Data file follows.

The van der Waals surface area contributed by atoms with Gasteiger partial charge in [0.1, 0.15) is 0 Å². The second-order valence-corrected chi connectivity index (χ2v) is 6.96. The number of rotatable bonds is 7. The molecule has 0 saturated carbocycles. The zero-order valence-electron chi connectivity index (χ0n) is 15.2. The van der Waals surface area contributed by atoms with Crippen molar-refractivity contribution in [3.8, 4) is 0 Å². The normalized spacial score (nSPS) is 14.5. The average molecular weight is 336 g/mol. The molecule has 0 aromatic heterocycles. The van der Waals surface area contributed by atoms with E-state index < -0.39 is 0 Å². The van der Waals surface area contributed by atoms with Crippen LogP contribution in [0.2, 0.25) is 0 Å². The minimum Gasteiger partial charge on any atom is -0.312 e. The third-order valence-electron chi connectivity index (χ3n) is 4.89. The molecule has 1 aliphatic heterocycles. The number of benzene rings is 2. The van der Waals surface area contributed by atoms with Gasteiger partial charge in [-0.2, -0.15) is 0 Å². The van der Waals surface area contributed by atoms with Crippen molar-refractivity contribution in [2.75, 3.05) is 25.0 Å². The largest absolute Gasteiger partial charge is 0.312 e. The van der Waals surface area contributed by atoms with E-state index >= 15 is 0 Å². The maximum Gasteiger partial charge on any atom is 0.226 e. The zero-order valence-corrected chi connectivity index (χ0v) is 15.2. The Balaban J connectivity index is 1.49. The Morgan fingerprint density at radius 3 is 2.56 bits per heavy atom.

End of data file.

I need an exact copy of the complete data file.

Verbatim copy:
The van der Waals surface area contributed by atoms with Gasteiger partial charge in [0.1, 0.15) is 0 Å². The second-order valence-corrected chi connectivity index (χ2v) is 6.96. The number of rotatable bonds is 7. The molecule has 0 saturated carbocycles. The zero-order valence-electron chi connectivity index (χ0n) is 15.2. The van der Waals surface area contributed by atoms with Crippen molar-refractivity contribution in [3.8, 4) is 0 Å². The normalized spacial score (nSPS) is 14.5. The average molecular weight is 336 g/mol. The molecule has 0 aromatic heterocycles. The van der Waals surface area contributed by atoms with E-state index < -0.39 is 0 Å². The van der Waals surface area contributed by atoms with Crippen LogP contribution in [0.2, 0.25) is 0 Å². The minimum Gasteiger partial charge on any atom is -0.312 e. The third-order valence-electron chi connectivity index (χ3n) is 4.89. The molecule has 1 aliphatic heterocycles. The number of benzene rings is 2. The van der Waals surface area contributed by atoms with Gasteiger partial charge in [-0.2, -0.15) is 0 Å². The van der Waals surface area contributed by atoms with Crippen molar-refractivity contribution in [2.75, 3.05) is 25.0 Å². The largest absolute Gasteiger partial charge is 0.312 e. The van der Waals surface area contributed by atoms with E-state index >= 15 is 0 Å². The maximum Gasteiger partial charge on any atom is 0.226 e. The zero-order valence-corrected chi connectivity index (χ0v) is 15.2. The Balaban J connectivity index is 1.49. The Morgan fingerprint density at radius 3 is 2.56 bits per heavy atom.